Senator Joseph McCarthy did all right for himself telling lies about how many Communists had infiltrated the US State Department. As soon as he did that in February, 1950, his demand as a speaker skyrocketed. He published a book. It didn’t matter that the Democratic majority in the Senate called him a fraud. Republicans backed him. McCarthy gained a committee chairmanship when Republicans took the majority in 1953.
He thereby had power to have televised hearings if he went after a big enough target, like the Army, which he did. But it wasn’t as popular to attack men in uniform with secret lists of Communists in defense plants as it was to say there were so many nameless bureaucrats who were stabbing us in the back, plus people could now see how much of a bully McCarthy was directly. By the end of 1954, McCarthy was censured by the Senate, and never was a serious factor in politics again. He died of cirrhosis of the liver in 1957, at age 48.
Modern authors, including Ann Coulter, have tried to defend McCarthy. A large part of that is pointing to the Venona project that showed that the Soviets did have spy networks in the US. The thing is that whatever kernel of truth is at the core of McCarthyism, in trying to tell that truth and garner fame for himself, McCarthy told a pack of lies, and when he went too far in that, most people realized it.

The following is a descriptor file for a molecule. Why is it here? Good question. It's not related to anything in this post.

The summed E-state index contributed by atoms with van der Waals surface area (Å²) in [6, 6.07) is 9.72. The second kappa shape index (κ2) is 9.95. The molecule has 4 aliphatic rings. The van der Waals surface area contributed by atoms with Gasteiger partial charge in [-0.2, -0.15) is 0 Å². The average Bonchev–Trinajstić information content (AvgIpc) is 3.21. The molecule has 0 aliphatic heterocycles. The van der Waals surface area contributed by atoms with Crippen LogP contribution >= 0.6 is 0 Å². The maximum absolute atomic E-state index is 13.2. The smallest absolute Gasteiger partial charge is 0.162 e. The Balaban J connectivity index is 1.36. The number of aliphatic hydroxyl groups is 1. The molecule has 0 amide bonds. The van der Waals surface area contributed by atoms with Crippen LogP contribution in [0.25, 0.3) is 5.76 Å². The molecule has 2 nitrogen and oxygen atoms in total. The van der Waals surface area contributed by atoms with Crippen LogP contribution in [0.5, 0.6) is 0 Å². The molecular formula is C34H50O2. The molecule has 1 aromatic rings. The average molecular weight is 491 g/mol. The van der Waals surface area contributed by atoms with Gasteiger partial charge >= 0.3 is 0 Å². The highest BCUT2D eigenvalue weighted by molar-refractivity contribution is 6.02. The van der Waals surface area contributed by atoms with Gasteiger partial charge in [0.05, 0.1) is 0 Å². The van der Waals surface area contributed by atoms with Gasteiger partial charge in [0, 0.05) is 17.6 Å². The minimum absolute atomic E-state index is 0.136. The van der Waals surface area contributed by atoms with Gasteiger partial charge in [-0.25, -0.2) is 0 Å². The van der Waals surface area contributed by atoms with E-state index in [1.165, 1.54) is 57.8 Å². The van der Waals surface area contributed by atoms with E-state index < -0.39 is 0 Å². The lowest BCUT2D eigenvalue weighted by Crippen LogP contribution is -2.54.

Going too far with lies is something that happens regularly. The Salem Witch Trials wouldn’t be as well known as they are, except the accusers went too far. If they had stopped short of overflowing every jail in the region, we wouldn’t know of them now any more than other 17th century trials. And not everyone would know how many innocents were victimized.
It should be comforting that lies are caught like this, but I can’t help but look at stories like these and realize that lies aren’t caught until they become this flagrant. Politics, religion, and other parts of life are full of lies, for the same reasons that McCarthyism was and still is. People like simple stories of good guys and bad guys. People like stories that reinforce their prejudices. Some people like the fame and other rewards they get from telling stories. None of that requires stories to be true.
Consider a story yesterday that I heard in passing through John Gibson on the Fox cable news channel, but discovered from Media Matters was picked up by two radio talk shows as well on the same day. It’s about a story posted two days before on insightmag.com, a site controlled by the same Rev. Sun Myung Moon company that owns The Washington Times and UPI. The story is that Hillary Clinton’s people are pushing a story about Barack Obama having been educated as a Muslim. The article quotes Obama’s books about his years in Indonesia up to the age of 10. It has no other quotes attributed to a person by name. It cites no other place where “Clinton” is pushing this story except for this particular article.
Despite that being everything the article says, each of these right-wing talk shows reported this as fact, not mere rumor, using the opportunity to slam both Clinton and Obama to varying degrees, for her vicious political tactics, for his background in Islam, according to the whim of the commentator. No one even mentioned that the undocumented report that Clinton had anything to do with this might be a lie. This is from right-wingers who are forever saying how smart and responsible they are. Yet for a good lie, they’re willing to be naïve.